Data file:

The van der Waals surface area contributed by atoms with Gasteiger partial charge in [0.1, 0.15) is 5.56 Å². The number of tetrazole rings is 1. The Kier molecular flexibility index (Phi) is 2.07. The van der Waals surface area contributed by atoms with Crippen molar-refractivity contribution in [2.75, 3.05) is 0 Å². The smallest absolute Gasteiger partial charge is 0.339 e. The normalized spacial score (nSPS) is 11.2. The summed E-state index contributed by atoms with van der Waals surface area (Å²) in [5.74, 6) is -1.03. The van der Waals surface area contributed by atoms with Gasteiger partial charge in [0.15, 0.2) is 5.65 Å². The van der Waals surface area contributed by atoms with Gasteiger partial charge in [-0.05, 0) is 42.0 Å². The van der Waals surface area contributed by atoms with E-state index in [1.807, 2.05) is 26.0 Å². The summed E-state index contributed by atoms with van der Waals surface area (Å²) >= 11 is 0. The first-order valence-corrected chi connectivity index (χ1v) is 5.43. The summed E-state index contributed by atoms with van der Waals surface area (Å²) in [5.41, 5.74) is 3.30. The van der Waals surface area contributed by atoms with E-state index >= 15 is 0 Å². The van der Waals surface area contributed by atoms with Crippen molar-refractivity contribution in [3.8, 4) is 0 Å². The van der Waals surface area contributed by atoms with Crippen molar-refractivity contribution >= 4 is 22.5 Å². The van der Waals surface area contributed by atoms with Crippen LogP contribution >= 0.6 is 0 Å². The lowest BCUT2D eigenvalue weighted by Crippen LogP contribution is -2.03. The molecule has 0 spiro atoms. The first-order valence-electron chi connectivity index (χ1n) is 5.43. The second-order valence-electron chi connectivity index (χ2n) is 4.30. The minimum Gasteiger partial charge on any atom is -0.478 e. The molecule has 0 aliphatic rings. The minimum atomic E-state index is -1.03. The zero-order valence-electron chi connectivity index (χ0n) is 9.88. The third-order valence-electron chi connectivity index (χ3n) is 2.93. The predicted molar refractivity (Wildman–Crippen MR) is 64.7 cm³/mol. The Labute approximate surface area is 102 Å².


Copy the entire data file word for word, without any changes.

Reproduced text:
The van der Waals surface area contributed by atoms with Gasteiger partial charge in [0.1, 0.15) is 5.56 Å². The number of tetrazole rings is 1. The Kier molecular flexibility index (Phi) is 2.07. The van der Waals surface area contributed by atoms with Crippen molar-refractivity contribution in [2.75, 3.05) is 0 Å². The smallest absolute Gasteiger partial charge is 0.339 e. The normalized spacial score (nSPS) is 11.2. The summed E-state index contributed by atoms with van der Waals surface area (Å²) in [5.74, 6) is -1.03. The van der Waals surface area contributed by atoms with Gasteiger partial charge in [0.15, 0.2) is 5.65 Å². The van der Waals surface area contributed by atoms with Gasteiger partial charge in [-0.05, 0) is 42.0 Å². The van der Waals surface area contributed by atoms with E-state index in [1.807, 2.05) is 26.0 Å². The summed E-state index contributed by atoms with van der Waals surface area (Å²) >= 11 is 0. The first-order valence-corrected chi connectivity index (χ1v) is 5.43. The summed E-state index contributed by atoms with van der Waals surface area (Å²) in [5.41, 5.74) is 3.30. The van der Waals surface area contributed by atoms with E-state index >= 15 is 0 Å². The van der Waals surface area contributed by atoms with Crippen molar-refractivity contribution in [3.8, 4) is 0 Å². The van der Waals surface area contributed by atoms with Crippen molar-refractivity contribution >= 4 is 22.5 Å². The van der Waals surface area contributed by atoms with Crippen LogP contribution >= 0.6 is 0 Å². The lowest BCUT2D eigenvalue weighted by Crippen LogP contribution is -2.03. The molecule has 0 spiro atoms. The first-order valence-electron chi connectivity index (χ1n) is 5.43. The second-order valence-electron chi connectivity index (χ2n) is 4.30. The minimum Gasteiger partial charge on any atom is -0.478 e. The molecule has 0 aliphatic rings. The minimum atomic E-state index is -1.03. The zero-order valence-electron chi connectivity index (χ0n) is 9.88. The third-order valence-electron chi connectivity index (χ3n) is 2.93. The predicted molar refractivity (Wildman–Crippen MR) is 64.7 cm³/mol. The Labute approximate surface area is 102 Å².